By Mai Van Trung – an energy expert
According to Electricity of Vietnam (EVN), the solar power capacity in the power mix has reached 25 per cent at 19,400MWp, with rooftop solar accounting for 9,300MWp. Vietnam overtook Thailand as the champion in solar power development – Thailand’s power development plan expects to get 12,725MW up to 2037.
The percentage of renewable power in solar and wind in the mix of Vietnam should be higher after 2021 due to numerous wind power projects being commissioned. The record comes from multiple projects of less than 1MW being allowed at the same site, a financially attractive FiT2, and strong support from local bankers.
However, the intermittent nature of solar power has recently raised many technical and financial concerns, particularly in the context of the low demand and delays in the grid’s frequency regulation projects.
Technically, curtailment will occur for not only more power plants but also bigger power reduction. There is no assurance that rooftop solar projects are out of the curtailment schedules. Solar and wind farms were the victims of the curtailment by up to 3,000MW during the last week of 2020, because there are power regulators installed and controlled by the National Load Dispatch Centre.
It is expected to have automatic power regulation schemes for rooftop solar clusters as well shared losses with big renewable power plants. The rush for FiT2 resulted in a huge demand for local contractors in which many of them have just entered the market within the last several months.
It is expected there will be many underperforming solar systems and inefficient operations and maintenance, especially those named mini-farms. They use remote and cheap land to develop such clusters without nearby commercial and/or industrial loads, which might bring about pressures on distribution or transmission lines. They are also more at risk of landslides during the flooding season in Central Vietnam.
Financially speaking, the huge penetration of solar rooftop systems into the power mix could enable the increase of the average distribution selling price set by EVN that is VND1,864.44 per kWh excluding VAT, according to Decision No.648/QD-BCT dated March 2019 on adjusting average retail price of electricity and regulating price of electricity. The price was set before the original FiT deadline in 2019.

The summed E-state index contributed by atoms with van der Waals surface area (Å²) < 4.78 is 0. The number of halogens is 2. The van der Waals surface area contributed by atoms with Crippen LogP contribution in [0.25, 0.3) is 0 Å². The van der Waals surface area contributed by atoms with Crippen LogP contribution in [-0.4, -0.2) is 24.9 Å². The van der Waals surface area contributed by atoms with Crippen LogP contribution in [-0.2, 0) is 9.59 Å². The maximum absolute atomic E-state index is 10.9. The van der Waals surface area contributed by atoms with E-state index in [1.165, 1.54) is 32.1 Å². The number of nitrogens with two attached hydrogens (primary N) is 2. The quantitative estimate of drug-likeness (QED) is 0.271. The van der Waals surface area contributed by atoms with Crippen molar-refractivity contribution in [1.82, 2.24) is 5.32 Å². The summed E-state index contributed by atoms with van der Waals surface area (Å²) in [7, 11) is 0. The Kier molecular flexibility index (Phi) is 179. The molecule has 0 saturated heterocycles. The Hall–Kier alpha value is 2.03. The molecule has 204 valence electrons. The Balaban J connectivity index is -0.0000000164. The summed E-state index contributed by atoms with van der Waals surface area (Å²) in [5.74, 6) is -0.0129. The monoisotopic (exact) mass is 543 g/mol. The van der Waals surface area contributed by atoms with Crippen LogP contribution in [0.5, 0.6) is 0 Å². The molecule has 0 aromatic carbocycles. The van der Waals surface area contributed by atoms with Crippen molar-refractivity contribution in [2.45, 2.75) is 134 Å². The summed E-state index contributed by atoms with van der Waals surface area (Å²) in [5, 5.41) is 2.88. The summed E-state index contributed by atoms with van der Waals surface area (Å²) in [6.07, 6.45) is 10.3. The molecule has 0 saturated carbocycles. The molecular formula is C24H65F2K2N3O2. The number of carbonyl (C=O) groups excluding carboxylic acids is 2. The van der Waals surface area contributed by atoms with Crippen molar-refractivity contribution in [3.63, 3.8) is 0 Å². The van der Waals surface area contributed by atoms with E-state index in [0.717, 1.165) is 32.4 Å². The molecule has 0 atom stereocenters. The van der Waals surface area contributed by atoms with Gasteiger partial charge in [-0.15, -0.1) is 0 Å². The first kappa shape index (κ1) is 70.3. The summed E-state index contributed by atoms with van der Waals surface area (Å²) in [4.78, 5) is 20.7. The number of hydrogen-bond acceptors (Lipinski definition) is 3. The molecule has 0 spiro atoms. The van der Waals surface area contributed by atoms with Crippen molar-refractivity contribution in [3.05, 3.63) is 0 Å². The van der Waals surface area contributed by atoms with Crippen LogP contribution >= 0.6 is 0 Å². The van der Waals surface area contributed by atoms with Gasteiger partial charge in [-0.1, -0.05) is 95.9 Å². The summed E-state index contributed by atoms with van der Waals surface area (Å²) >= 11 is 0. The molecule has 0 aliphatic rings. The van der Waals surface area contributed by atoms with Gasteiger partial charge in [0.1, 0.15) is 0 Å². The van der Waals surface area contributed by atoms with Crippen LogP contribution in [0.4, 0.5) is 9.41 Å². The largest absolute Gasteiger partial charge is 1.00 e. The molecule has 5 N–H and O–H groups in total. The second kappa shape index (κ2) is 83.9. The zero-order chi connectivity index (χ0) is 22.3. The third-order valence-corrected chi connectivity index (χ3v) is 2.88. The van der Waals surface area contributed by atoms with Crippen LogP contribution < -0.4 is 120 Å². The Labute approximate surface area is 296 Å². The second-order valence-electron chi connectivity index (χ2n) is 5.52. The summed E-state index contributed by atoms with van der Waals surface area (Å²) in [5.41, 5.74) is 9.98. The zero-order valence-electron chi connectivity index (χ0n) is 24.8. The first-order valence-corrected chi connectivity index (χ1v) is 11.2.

Assuming that the production cost of EVN is at the FiT2 for solar farms (7.09 US cents per kWh) and the exchange rate is around VND23,000 per US dollar, estimates of the subsidised amount of money by EVN in 2021 for solar power sources can be easily calculated. In order to keep the average selling price, increasing the curtailment or adding more solar power plants and rooftop solar systems with a very low FiT3 rate could compensate the subsidisation of EVN.
The former option could hurt financial indicators of many projects because of the leverage from bankers. The latter will distract potential investors to put the money down. Moreover, the capacity absorption of the national grid is limited due to the intermittency of solar power.
There is a declining trend of engineering, procurement, and construction costs of rooftop solar over time that can be utilised if the absorption capacity of the grid is available even with the storage added. Vietnam has plans for solar power auctions but the qualified projects are small and located in lower solar irradiance.
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